How important is male ejaculation for women’s sexual satisfaction?

New research has investigated the role that male ejaculation plays in female sexual satisfaction for the first time. The preliminary study found, among other things, that many women report experiencing more intense orgasms when their partner ejaculates.

The findings appear in The Journal of Sexual Medicine.

“The study was mainly informed by clinical observations. During my practical, clinical work I noticed that women have very strong opinions regarding men’s ejaculation — and I am not speaking about the clinical criteria that most research usually focuses on such as intravaginal ejaculation latency time or how long the man can control or prolong his ejaculation,” explained study author Andrea Burri of the European Institute for Sexual Health.

“Here, we are talking about other ‘non-clinically relevant’ aspects, such as how much ejaculate he expels or how loudly he moans, etc. I noticed that many women find it very distressing when their male partner suffers from delayed ejaculation or the inability to ejaculate — mostly because it gives them the feeling of not being desired or attractive.

“Yet, there is not much — well next to none — research out there that has taken a closer look on how the man’s ejaculation affects women, their own sexual satisfaction and their sexual functioning and what aspects they consider important,” Burri said.

For the study, Burri and her colleagues surveyed 240 sexually active, heterosexual women (ages 20 to 60 years old) regarding their sexual preferences. They found that 50.43% of women considered it very important that their partner ejaculates during intercourse.

“Quite a lot of women indicated that they themselves experienced more intense orgasms when their partner ejaculated, or when they had the feeling that the partner’s ejaculation was more intense, and/or when he expelled a greater ejaculate quantity (subjectively felt),” Burri told PsyPost.

Women who viewed sex as more important also tended to view their partner’s ejaculation — as well as their own orgasm — as more important.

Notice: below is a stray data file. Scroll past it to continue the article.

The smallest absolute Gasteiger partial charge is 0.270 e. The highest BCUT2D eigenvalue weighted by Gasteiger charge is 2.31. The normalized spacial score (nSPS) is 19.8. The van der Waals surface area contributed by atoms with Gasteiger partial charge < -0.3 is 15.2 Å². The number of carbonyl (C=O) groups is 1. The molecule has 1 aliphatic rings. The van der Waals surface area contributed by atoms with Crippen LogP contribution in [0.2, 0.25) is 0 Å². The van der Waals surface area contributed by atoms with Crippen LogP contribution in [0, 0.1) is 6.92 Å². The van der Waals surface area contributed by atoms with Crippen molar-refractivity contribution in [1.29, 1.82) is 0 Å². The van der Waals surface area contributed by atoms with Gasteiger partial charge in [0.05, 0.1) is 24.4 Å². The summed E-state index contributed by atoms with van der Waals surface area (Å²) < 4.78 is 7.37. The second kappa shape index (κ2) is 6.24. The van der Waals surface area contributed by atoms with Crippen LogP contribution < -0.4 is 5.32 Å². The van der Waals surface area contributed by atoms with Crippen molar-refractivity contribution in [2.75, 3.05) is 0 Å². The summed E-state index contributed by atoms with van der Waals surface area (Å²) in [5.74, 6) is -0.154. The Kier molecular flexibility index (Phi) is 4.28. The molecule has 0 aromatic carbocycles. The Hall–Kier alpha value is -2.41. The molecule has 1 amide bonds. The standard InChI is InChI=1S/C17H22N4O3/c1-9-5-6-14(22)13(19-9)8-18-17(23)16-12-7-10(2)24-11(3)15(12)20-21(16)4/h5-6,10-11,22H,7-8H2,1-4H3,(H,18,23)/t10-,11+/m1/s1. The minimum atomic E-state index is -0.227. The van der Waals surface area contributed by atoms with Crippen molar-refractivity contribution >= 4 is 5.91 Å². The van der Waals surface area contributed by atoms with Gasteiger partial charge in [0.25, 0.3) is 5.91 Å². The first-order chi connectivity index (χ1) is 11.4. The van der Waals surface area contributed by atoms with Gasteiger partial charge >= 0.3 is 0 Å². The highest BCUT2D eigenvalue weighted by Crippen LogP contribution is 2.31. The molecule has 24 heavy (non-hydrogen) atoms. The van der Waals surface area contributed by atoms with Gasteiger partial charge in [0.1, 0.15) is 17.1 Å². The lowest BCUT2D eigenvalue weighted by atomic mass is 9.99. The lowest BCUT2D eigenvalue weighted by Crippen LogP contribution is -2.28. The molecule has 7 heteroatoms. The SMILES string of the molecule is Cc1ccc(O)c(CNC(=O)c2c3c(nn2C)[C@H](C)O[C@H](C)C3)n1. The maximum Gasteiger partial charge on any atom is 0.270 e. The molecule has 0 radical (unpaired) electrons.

“Not surprisingly, how important it is to the woman that her partner ejaculates during sexual activity depends on how important she overall considers sex to be and also how important it is for her to experience an orgasm. There are plenty of women who tell me that it is about intimacy and that they actually don’t care about whether or not they have an orgasm. But for some women it is indeed important,” Burri explained.

About 18% of women preferred that their partner ejaculate before they reach orgasm, while roughly 28% preferred to orgasm beforehand. But the majority (53.5%) had no preference.

“Overall, we can say that although male ejaculation and its different aspects seems to play an important role for women – in one way or the other – the study demonstrates a considerable variability of women’s attitudes toward ejaculatory characteristics,” Burri said.

The study — like all research — includes some limitations. For instance, the study was conducted in Switzerland and the participants tended to be younger.

“Also, all the variables that we were interested in were assessed in a ‘self-report’ way, so when you ask about the ejaculatory volume of course we were unable to measure it and had to rely on what the women considered ‘a lot’ or ‘little’. Then again it is about subjective perception because even when you have sex you are unlikely to measure how much he objectively expelled but how much you feel he did,” Burri explained.

“It is noteworthy to mention that there is quite a large proportion of women that are repulsed by men’s ejaculate and this deserves a closer investigation as well,” she added. “However, this was beyond the scope of the present study. Equally, there is quite a huge variability on how women perceived ejaculate and the effect it has on their sexual functioning, so the sources of this variability need to be further explored as well.”

The study, “The importance of male ejaculation for female sexual satisfaction and orgasm ability“, was authored by Andrea Burri, Joceline Buchmeier, and Hartmut Porst.